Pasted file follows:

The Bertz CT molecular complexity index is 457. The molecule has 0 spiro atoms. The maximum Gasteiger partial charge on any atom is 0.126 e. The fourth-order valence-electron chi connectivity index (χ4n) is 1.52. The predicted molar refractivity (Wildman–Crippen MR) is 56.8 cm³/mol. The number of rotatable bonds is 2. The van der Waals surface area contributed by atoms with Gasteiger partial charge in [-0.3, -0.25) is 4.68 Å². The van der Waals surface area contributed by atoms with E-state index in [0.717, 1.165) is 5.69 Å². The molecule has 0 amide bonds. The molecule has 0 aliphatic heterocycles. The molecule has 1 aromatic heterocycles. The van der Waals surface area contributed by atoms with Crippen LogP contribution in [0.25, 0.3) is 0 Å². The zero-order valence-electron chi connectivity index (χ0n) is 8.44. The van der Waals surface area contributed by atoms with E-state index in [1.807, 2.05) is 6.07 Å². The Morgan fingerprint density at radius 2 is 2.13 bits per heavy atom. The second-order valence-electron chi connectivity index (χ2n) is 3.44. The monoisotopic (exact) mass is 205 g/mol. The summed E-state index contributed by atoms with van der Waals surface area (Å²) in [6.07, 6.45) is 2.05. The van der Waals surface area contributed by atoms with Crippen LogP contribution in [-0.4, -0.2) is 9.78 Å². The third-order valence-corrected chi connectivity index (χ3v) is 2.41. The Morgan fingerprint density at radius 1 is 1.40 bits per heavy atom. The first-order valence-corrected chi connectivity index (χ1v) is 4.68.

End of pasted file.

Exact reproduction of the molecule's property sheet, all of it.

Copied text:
The Bertz CT molecular complexity index is 457. The molecule has 0 spiro atoms. The maximum Gasteiger partial charge on any atom is 0.126 e. The fourth-order valence-electron chi connectivity index (χ4n) is 1.52. The predicted molar refractivity (Wildman–Crippen MR) is 56.8 cm³/mol. The number of rotatable bonds is 2. The van der Waals surface area contributed by atoms with Gasteiger partial charge in [-0.3, -0.25) is 4.68 Å². The van der Waals surface area contributed by atoms with E-state index in [0.717, 1.165) is 5.69 Å². The molecule has 0 amide bonds. The molecule has 0 aliphatic heterocycles. The molecule has 1 aromatic heterocycles. The van der Waals surface area contributed by atoms with Crippen LogP contribution in [0.25, 0.3) is 0 Å². The zero-order valence-electron chi connectivity index (χ0n) is 8.44. The van der Waals surface area contributed by atoms with E-state index in [1.807, 2.05) is 6.07 Å². The Morgan fingerprint density at radius 2 is 2.13 bits per heavy atom. The second-order valence-electron chi connectivity index (χ2n) is 3.44. The monoisotopic (exact) mass is 205 g/mol. The summed E-state index contributed by atoms with van der Waals surface area (Å²) in [6.07, 6.45) is 2.05. The van der Waals surface area contributed by atoms with Crippen LogP contribution in [-0.4, -0.2) is 9.78 Å². The third-order valence-corrected chi connectivity index (χ3v) is 2.41. The Morgan fingerprint density at radius 1 is 1.40 bits per heavy atom. The first-order valence-corrected chi connectivity index (χ1v) is 4.68.